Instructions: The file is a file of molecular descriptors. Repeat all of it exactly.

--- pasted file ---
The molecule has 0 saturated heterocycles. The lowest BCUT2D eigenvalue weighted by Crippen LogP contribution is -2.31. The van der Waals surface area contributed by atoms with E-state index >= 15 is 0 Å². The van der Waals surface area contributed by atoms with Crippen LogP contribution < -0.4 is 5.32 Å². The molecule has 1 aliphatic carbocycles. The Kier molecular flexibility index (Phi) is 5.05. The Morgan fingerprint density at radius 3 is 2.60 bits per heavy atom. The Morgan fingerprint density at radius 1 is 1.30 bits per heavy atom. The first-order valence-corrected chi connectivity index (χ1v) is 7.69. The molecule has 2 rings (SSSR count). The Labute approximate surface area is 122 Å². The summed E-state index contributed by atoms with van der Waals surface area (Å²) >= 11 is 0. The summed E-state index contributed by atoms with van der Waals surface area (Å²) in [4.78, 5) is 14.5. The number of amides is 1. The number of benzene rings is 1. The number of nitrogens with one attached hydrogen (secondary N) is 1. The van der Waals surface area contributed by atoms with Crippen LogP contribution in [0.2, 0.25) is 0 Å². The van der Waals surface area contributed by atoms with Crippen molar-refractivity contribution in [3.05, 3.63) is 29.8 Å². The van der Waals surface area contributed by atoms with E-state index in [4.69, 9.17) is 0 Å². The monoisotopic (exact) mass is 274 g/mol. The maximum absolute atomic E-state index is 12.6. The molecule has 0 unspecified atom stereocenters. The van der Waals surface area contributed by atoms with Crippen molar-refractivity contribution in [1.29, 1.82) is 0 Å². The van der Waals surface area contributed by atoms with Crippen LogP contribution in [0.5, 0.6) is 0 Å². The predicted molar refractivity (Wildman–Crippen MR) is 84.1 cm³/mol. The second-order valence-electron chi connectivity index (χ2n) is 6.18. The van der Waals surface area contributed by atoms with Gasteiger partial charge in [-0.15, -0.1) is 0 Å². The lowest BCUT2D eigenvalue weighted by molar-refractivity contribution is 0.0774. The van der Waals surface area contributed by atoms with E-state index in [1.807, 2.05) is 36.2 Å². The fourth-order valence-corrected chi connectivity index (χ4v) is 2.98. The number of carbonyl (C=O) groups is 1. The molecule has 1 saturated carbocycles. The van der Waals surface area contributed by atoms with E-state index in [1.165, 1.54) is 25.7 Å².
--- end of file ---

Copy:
The molecule has 0 saturated heterocycles. The lowest BCUT2D eigenvalue weighted by Crippen LogP contribution is -2.31. The van der Waals surface area contributed by atoms with E-state index >= 15 is 0 Å². The van der Waals surface area contributed by atoms with Crippen LogP contribution < -0.4 is 5.32 Å². The molecule has 1 aliphatic carbocycles. The Kier molecular flexibility index (Phi) is 5.05. The Morgan fingerprint density at radius 3 is 2.60 bits per heavy atom. The Morgan fingerprint density at radius 1 is 1.30 bits per heavy atom. The first-order valence-corrected chi connectivity index (χ1v) is 7.69. The molecule has 2 rings (SSSR count). The Labute approximate surface area is 122 Å². The summed E-state index contributed by atoms with van der Waals surface area (Å²) >= 11 is 0. The summed E-state index contributed by atoms with van der Waals surface area (Å²) in [4.78, 5) is 14.5. The number of amides is 1. The number of benzene rings is 1. The number of nitrogens with one attached hydrogen (secondary N) is 1. The van der Waals surface area contributed by atoms with Crippen LogP contribution in [0.2, 0.25) is 0 Å². The van der Waals surface area contributed by atoms with Crippen molar-refractivity contribution in [3.05, 3.63) is 29.8 Å². The van der Waals surface area contributed by atoms with E-state index in [4.69, 9.17) is 0 Å². The monoisotopic (exact) mass is 274 g/mol. The maximum absolute atomic E-state index is 12.6. The molecule has 0 unspecified atom stereocenters. The van der Waals surface area contributed by atoms with Crippen molar-refractivity contribution in [1.29, 1.82) is 0 Å². The van der Waals surface area contributed by atoms with Crippen LogP contribution in [0.5, 0.6) is 0 Å². The predicted molar refractivity (Wildman–Crippen MR) is 84.1 cm³/mol. The second-order valence-electron chi connectivity index (χ2n) is 6.18. The van der Waals surface area contributed by atoms with Gasteiger partial charge in [-0.15, -0.1) is 0 Å². The lowest BCUT2D eigenvalue weighted by molar-refractivity contribution is 0.0774. The van der Waals surface area contributed by atoms with E-state index in [1.807, 2.05) is 36.2 Å². The fourth-order valence-corrected chi connectivity index (χ4v) is 2.98. The number of carbonyl (C=O) groups is 1. The molecule has 1 saturated carbocycles. The van der Waals surface area contributed by atoms with E-state index in [1.165, 1.54) is 25.7 Å².